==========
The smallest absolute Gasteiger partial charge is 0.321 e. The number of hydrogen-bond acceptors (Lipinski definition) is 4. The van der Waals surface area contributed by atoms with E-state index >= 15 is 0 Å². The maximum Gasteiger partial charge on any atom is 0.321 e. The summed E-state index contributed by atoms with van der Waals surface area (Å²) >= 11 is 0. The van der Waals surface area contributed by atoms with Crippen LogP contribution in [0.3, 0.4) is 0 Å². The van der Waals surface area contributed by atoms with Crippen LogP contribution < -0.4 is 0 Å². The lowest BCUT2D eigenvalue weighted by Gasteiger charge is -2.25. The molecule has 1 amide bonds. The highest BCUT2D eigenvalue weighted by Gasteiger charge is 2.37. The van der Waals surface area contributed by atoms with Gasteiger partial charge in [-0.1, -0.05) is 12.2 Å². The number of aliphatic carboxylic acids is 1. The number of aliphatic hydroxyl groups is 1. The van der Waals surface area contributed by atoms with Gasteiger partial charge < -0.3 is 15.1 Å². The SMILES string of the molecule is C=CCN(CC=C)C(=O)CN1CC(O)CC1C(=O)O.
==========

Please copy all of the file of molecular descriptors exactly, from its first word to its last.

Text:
The smallest absolute Gasteiger partial charge is 0.321 e. The number of hydrogen-bond acceptors (Lipinski definition) is 4. The van der Waals surface area contributed by atoms with E-state index >= 15 is 0 Å². The maximum Gasteiger partial charge on any atom is 0.321 e. The summed E-state index contributed by atoms with van der Waals surface area (Å²) >= 11 is 0. The van der Waals surface area contributed by atoms with Crippen LogP contribution in [0.3, 0.4) is 0 Å². The van der Waals surface area contributed by atoms with Crippen LogP contribution < -0.4 is 0 Å². The lowest BCUT2D eigenvalue weighted by Gasteiger charge is -2.25. The molecule has 1 amide bonds. The highest BCUT2D eigenvalue weighted by Gasteiger charge is 2.37. The van der Waals surface area contributed by atoms with Gasteiger partial charge in [-0.1, -0.05) is 12.2 Å². The number of aliphatic carboxylic acids is 1. The number of aliphatic hydroxyl groups is 1. The van der Waals surface area contributed by atoms with Gasteiger partial charge < -0.3 is 15.1 Å². The SMILES string of the molecule is C=CCN(CC=C)C(=O)CN1CC(O)CC1C(=O)O.